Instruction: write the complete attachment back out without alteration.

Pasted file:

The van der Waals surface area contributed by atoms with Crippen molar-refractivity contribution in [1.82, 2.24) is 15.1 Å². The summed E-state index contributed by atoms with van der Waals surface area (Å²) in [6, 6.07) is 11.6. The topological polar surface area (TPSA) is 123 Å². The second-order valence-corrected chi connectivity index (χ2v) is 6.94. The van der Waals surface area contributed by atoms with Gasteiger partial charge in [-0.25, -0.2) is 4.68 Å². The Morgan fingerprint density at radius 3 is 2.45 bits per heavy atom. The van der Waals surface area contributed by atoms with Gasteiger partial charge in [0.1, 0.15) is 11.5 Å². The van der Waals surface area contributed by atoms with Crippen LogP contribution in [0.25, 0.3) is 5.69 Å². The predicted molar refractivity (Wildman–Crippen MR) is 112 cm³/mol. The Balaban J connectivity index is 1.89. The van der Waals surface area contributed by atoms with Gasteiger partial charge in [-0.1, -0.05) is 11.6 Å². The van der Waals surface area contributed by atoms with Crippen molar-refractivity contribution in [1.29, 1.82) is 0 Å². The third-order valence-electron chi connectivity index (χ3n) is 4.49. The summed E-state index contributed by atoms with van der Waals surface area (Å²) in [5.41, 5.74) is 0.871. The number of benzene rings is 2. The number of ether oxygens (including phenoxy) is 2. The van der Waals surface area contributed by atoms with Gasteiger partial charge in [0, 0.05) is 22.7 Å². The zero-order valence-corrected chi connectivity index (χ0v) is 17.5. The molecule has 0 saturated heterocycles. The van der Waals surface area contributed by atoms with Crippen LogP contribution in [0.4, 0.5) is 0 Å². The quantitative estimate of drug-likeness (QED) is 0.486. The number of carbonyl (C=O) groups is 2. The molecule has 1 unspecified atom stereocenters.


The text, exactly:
The van der Waals surface area contributed by atoms with Crippen molar-refractivity contribution in [1.82, 2.24) is 15.1 Å². The summed E-state index contributed by atoms with van der Waals surface area (Å²) in [6, 6.07) is 11.6. The topological polar surface area (TPSA) is 123 Å². The second-order valence-corrected chi connectivity index (χ2v) is 6.94. The van der Waals surface area contributed by atoms with Gasteiger partial charge in [-0.25, -0.2) is 4.68 Å². The Morgan fingerprint density at radius 3 is 2.45 bits per heavy atom. The van der Waals surface area contributed by atoms with Gasteiger partial charge in [0.1, 0.15) is 11.5 Å². The van der Waals surface area contributed by atoms with Crippen LogP contribution in [0.25, 0.3) is 5.69 Å². The predicted molar refractivity (Wildman–Crippen MR) is 112 cm³/mol. The Balaban J connectivity index is 1.89. The van der Waals surface area contributed by atoms with Gasteiger partial charge in [-0.1, -0.05) is 11.6 Å². The van der Waals surface area contributed by atoms with Crippen molar-refractivity contribution in [1.29, 1.82) is 0 Å². The third-order valence-electron chi connectivity index (χ3n) is 4.49. The summed E-state index contributed by atoms with van der Waals surface area (Å²) in [5.41, 5.74) is 0.871. The number of benzene rings is 2. The number of ether oxygens (including phenoxy) is 2. The van der Waals surface area contributed by atoms with Gasteiger partial charge in [0, 0.05) is 22.7 Å². The zero-order valence-corrected chi connectivity index (χ0v) is 17.5. The molecule has 0 saturated heterocycles. The van der Waals surface area contributed by atoms with Crippen LogP contribution in [0.4, 0.5) is 0 Å². The quantitative estimate of drug-likeness (QED) is 0.486. The number of carbonyl (C=O) groups is 2. The molecule has 1 unspecified atom stereocenters.